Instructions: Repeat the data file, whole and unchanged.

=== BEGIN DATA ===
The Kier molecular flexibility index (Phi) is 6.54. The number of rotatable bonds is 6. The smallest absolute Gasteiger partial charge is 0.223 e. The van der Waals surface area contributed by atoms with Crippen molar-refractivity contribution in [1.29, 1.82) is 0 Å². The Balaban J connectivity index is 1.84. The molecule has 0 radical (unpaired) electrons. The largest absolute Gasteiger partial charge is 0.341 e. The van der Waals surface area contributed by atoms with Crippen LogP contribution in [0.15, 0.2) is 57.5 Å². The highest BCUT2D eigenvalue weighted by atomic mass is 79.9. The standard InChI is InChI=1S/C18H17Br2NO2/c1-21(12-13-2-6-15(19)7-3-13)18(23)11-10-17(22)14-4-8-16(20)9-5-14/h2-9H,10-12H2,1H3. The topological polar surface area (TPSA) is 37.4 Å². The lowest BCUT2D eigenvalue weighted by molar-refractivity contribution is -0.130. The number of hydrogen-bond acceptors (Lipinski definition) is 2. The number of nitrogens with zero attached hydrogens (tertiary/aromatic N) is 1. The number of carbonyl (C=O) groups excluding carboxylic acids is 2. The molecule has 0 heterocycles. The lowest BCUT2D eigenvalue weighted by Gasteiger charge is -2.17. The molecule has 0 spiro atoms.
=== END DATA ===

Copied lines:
The Kier molecular flexibility index (Phi) is 6.54. The number of rotatable bonds is 6. The smallest absolute Gasteiger partial charge is 0.223 e. The van der Waals surface area contributed by atoms with Crippen molar-refractivity contribution in [1.29, 1.82) is 0 Å². The Balaban J connectivity index is 1.84. The molecule has 0 radical (unpaired) electrons. The largest absolute Gasteiger partial charge is 0.341 e. The van der Waals surface area contributed by atoms with Crippen LogP contribution in [0.15, 0.2) is 57.5 Å². The highest BCUT2D eigenvalue weighted by atomic mass is 79.9. The standard InChI is InChI=1S/C18H17Br2NO2/c1-21(12-13-2-6-15(19)7-3-13)18(23)11-10-17(22)14-4-8-16(20)9-5-14/h2-9H,10-12H2,1H3. The topological polar surface area (TPSA) is 37.4 Å². The lowest BCUT2D eigenvalue weighted by molar-refractivity contribution is -0.130. The number of hydrogen-bond acceptors (Lipinski definition) is 2. The number of nitrogens with zero attached hydrogens (tertiary/aromatic N) is 1. The number of carbonyl (C=O) groups excluding carboxylic acids is 2. The molecule has 0 heterocycles. The lowest BCUT2D eigenvalue weighted by Gasteiger charge is -2.17. The molecule has 0 spiro atoms.